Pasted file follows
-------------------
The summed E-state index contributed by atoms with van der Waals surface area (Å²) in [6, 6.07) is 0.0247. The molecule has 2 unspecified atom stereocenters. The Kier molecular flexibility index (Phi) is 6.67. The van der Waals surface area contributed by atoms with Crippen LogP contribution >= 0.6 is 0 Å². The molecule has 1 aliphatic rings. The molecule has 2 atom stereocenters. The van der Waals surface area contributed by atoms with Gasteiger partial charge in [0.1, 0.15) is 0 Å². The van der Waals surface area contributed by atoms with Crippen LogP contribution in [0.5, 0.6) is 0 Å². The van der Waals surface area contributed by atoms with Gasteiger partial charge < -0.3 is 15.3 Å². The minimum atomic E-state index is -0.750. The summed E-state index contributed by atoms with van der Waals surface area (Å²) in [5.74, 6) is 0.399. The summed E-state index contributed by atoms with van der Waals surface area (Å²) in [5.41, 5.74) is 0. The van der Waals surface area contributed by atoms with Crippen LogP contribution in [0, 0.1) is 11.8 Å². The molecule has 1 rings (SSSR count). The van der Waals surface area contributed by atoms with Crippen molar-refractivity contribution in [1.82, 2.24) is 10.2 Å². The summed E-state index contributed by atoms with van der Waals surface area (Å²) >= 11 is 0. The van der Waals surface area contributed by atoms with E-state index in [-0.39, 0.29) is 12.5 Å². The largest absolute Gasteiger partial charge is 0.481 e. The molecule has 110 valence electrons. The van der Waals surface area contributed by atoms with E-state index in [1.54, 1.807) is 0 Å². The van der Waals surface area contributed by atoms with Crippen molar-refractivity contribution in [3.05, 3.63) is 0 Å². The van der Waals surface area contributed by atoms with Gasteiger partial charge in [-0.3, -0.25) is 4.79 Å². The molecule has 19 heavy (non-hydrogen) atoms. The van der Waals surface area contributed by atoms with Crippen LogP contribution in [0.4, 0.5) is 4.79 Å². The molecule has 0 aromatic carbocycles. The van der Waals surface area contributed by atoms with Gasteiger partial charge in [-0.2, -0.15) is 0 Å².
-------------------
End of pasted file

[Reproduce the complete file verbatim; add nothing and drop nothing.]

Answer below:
The summed E-state index contributed by atoms with van der Waals surface area (Å²) in [6, 6.07) is 0.0247. The molecule has 2 unspecified atom stereocenters. The Kier molecular flexibility index (Phi) is 6.67. The van der Waals surface area contributed by atoms with Crippen LogP contribution >= 0.6 is 0 Å². The molecule has 1 aliphatic rings. The molecule has 2 atom stereocenters. The van der Waals surface area contributed by atoms with Gasteiger partial charge in [0.1, 0.15) is 0 Å². The van der Waals surface area contributed by atoms with Crippen LogP contribution in [0.5, 0.6) is 0 Å². The van der Waals surface area contributed by atoms with Gasteiger partial charge < -0.3 is 15.3 Å². The minimum atomic E-state index is -0.750. The summed E-state index contributed by atoms with van der Waals surface area (Å²) in [5.74, 6) is 0.399. The summed E-state index contributed by atoms with van der Waals surface area (Å²) in [5.41, 5.74) is 0. The van der Waals surface area contributed by atoms with Crippen LogP contribution in [0, 0.1) is 11.8 Å². The molecule has 1 rings (SSSR count). The van der Waals surface area contributed by atoms with Crippen molar-refractivity contribution in [1.82, 2.24) is 10.2 Å². The summed E-state index contributed by atoms with van der Waals surface area (Å²) >= 11 is 0. The van der Waals surface area contributed by atoms with E-state index in [-0.39, 0.29) is 12.5 Å². The largest absolute Gasteiger partial charge is 0.481 e. The molecule has 110 valence electrons. The van der Waals surface area contributed by atoms with E-state index in [1.54, 1.807) is 0 Å². The van der Waals surface area contributed by atoms with Crippen molar-refractivity contribution in [3.05, 3.63) is 0 Å². The van der Waals surface area contributed by atoms with Gasteiger partial charge in [-0.3, -0.25) is 4.79 Å². The molecule has 19 heavy (non-hydrogen) atoms. The van der Waals surface area contributed by atoms with Crippen LogP contribution in [0.4, 0.5) is 4.79 Å². The molecule has 0 aromatic carbocycles. The van der Waals surface area contributed by atoms with Gasteiger partial charge in [-0.2, -0.15) is 0 Å².